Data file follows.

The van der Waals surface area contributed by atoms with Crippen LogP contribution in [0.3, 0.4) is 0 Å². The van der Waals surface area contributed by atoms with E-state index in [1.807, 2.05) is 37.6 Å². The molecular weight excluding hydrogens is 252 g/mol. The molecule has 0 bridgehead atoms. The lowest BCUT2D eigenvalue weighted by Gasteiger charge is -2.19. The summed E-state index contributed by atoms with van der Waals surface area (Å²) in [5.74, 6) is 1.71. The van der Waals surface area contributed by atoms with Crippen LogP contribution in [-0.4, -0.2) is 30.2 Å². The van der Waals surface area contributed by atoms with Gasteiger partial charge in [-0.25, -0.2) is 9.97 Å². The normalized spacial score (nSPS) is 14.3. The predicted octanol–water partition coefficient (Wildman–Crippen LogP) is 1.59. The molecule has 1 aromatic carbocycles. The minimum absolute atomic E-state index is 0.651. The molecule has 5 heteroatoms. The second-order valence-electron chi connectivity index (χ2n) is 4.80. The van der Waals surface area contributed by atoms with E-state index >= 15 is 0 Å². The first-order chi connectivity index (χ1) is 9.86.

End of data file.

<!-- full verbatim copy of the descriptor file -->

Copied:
The van der Waals surface area contributed by atoms with Crippen LogP contribution in [0.3, 0.4) is 0 Å². The van der Waals surface area contributed by atoms with E-state index in [1.807, 2.05) is 37.6 Å². The molecular weight excluding hydrogens is 252 g/mol. The molecule has 0 bridgehead atoms. The lowest BCUT2D eigenvalue weighted by Gasteiger charge is -2.19. The summed E-state index contributed by atoms with van der Waals surface area (Å²) in [5.74, 6) is 1.71. The van der Waals surface area contributed by atoms with Crippen LogP contribution in [-0.4, -0.2) is 30.2 Å². The van der Waals surface area contributed by atoms with Gasteiger partial charge in [-0.25, -0.2) is 9.97 Å². The normalized spacial score (nSPS) is 14.3. The predicted octanol–water partition coefficient (Wildman–Crippen LogP) is 1.59. The molecule has 1 aromatic carbocycles. The minimum absolute atomic E-state index is 0.651. The molecule has 5 heteroatoms. The second-order valence-electron chi connectivity index (χ2n) is 4.80. The van der Waals surface area contributed by atoms with E-state index >= 15 is 0 Å². The first-order chi connectivity index (χ1) is 9.86.